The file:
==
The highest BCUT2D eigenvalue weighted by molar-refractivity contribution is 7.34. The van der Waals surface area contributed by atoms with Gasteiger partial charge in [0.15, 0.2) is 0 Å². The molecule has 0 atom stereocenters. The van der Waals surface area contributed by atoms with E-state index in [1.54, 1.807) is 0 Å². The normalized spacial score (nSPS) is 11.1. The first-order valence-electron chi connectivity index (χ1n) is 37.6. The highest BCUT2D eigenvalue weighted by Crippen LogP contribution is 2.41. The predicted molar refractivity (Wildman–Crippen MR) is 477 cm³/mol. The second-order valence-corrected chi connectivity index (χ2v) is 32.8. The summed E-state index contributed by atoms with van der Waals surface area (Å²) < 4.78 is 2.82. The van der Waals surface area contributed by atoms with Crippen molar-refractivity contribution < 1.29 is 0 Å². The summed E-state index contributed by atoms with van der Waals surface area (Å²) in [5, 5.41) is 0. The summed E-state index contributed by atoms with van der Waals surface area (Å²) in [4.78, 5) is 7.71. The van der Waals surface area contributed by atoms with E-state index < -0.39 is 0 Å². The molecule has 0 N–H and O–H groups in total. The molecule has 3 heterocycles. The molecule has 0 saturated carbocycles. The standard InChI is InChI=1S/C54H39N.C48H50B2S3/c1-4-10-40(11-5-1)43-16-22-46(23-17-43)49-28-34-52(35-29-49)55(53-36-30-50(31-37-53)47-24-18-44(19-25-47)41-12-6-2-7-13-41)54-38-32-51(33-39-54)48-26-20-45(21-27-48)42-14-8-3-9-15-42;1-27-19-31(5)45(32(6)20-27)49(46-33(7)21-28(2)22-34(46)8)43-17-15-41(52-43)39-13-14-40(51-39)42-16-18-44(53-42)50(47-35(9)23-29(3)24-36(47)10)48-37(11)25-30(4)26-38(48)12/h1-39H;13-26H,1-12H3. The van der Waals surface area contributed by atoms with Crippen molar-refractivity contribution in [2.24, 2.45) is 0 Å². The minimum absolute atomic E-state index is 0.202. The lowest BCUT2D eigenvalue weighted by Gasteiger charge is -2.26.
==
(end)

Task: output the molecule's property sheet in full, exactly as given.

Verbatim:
The highest BCUT2D eigenvalue weighted by molar-refractivity contribution is 7.34. The van der Waals surface area contributed by atoms with Gasteiger partial charge in [0.15, 0.2) is 0 Å². The molecule has 0 atom stereocenters. The van der Waals surface area contributed by atoms with E-state index in [1.54, 1.807) is 0 Å². The normalized spacial score (nSPS) is 11.1. The first-order valence-electron chi connectivity index (χ1n) is 37.6. The highest BCUT2D eigenvalue weighted by Crippen LogP contribution is 2.41. The predicted molar refractivity (Wildman–Crippen MR) is 477 cm³/mol. The second-order valence-corrected chi connectivity index (χ2v) is 32.8. The summed E-state index contributed by atoms with van der Waals surface area (Å²) < 4.78 is 2.82. The van der Waals surface area contributed by atoms with Crippen molar-refractivity contribution < 1.29 is 0 Å². The summed E-state index contributed by atoms with van der Waals surface area (Å²) in [5, 5.41) is 0. The summed E-state index contributed by atoms with van der Waals surface area (Å²) in [4.78, 5) is 7.71. The van der Waals surface area contributed by atoms with E-state index < -0.39 is 0 Å². The molecule has 0 N–H and O–H groups in total. The molecule has 3 heterocycles. The molecule has 0 saturated carbocycles. The standard InChI is InChI=1S/C54H39N.C48H50B2S3/c1-4-10-40(11-5-1)43-16-22-46(23-17-43)49-28-34-52(35-29-49)55(53-36-30-50(31-37-53)47-24-18-44(19-25-47)41-12-6-2-7-13-41)54-38-32-51(33-39-54)48-26-20-45(21-27-48)42-14-8-3-9-15-42;1-27-19-31(5)45(32(6)20-27)49(46-33(7)21-28(2)22-34(46)8)43-17-15-41(52-43)39-13-14-40(51-39)42-16-18-44(53-42)50(47-35(9)23-29(3)24-36(47)10)48-37(11)25-30(4)26-38(48)12/h1-39H;13-26H,1-12H3. The van der Waals surface area contributed by atoms with Crippen molar-refractivity contribution in [2.24, 2.45) is 0 Å². The minimum absolute atomic E-state index is 0.202. The lowest BCUT2D eigenvalue weighted by Gasteiger charge is -2.26.